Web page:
McGehee makes his solar cells by mixing a titania gel precursor and a special semiconducting polymer, which self-assemble into titania (TiO2) films with polymer-filled pores 20 nm in diameter. Currently, McGehee is still working to improve the efficiency of his solar cells and their resistance to degradation over time in sunlight. "Right now, we're at 2% efficiency, and we want to get to 15%." 15%? That might seem low, but silicon-based cells operate at 12% efficiency, and most importantly, as McGehee points out, "there's a lot of sunlight out there."
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All over campus, Stanford has eagerly embraced the "grand challenges" of nanotechnology. Just this April, the Stanford Nanofabrication Facility (SNF) hosted an open house to celebrate its selection to be part of the National Science Foundation-sponsored National Nanotechnology Infrastructure Network sprawling across thirteen universities nationwide. Along with the new Nanocharacterization Laboratory expanding the SNF, the nearly finished Manoharan lab that Stanford students bike past on the way to physics lab embodies the prominent place nanotechnology has in Stanford research for years to come. Specifically, the Manoharan lab is equipped to manipulate matter on an atomic level. Here's a cross-section of nanotechnology research currently being pursued at Stanford:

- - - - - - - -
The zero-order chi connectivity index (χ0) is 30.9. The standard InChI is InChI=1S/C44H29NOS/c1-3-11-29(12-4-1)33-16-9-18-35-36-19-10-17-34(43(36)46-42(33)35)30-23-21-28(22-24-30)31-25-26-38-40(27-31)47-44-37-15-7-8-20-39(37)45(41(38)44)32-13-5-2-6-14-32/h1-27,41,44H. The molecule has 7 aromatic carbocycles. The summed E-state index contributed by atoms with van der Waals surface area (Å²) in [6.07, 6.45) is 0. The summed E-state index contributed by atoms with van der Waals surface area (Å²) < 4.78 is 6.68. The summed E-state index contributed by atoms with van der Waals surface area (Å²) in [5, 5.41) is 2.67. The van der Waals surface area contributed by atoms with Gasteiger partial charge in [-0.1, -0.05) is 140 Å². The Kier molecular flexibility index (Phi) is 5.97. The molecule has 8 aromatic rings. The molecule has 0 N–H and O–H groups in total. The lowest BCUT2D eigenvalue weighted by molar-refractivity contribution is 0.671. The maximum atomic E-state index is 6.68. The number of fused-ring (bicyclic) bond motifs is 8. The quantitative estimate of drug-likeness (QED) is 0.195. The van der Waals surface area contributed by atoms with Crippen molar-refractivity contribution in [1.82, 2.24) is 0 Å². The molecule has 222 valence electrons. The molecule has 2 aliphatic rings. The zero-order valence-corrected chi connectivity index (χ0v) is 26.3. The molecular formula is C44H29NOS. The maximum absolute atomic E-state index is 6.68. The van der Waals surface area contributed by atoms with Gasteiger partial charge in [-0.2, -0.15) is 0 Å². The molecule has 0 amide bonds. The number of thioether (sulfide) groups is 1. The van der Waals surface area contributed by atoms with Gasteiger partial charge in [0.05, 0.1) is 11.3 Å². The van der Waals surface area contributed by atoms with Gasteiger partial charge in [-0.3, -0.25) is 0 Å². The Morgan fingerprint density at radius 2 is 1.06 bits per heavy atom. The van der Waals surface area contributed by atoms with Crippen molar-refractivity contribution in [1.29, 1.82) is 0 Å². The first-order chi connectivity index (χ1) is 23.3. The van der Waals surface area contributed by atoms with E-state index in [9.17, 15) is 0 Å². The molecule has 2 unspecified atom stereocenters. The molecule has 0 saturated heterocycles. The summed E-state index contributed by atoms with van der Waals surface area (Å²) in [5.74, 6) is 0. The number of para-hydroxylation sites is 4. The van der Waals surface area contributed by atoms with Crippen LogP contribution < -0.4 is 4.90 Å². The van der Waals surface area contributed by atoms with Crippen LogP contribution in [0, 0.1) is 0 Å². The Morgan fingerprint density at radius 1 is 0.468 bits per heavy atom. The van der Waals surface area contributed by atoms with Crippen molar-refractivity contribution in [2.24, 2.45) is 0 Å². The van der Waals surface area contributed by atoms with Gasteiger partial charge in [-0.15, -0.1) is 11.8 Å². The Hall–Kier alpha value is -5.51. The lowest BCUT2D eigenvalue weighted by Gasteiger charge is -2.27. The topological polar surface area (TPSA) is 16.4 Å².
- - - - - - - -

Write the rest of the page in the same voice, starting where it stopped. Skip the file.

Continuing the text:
While sunlight is cheap, harnessing it is currently too expensive to be worthwhile on a large scale. For four years, McGehee and his graduate students have been working to make it cheaper to convert sunlight into electricity. While the silicon-based solar cells currently used generate electricity at $3/Watt, McGehee is aiming for nanostructured solar cells that are ten times cheaper at $.30/Watt. Once fully developed, McGehee's solar cells would be lower cost because the materials are cheaper. Moreover, they would be more lightweight and flexible so that "you could roll them out over rooftops," says McGehee.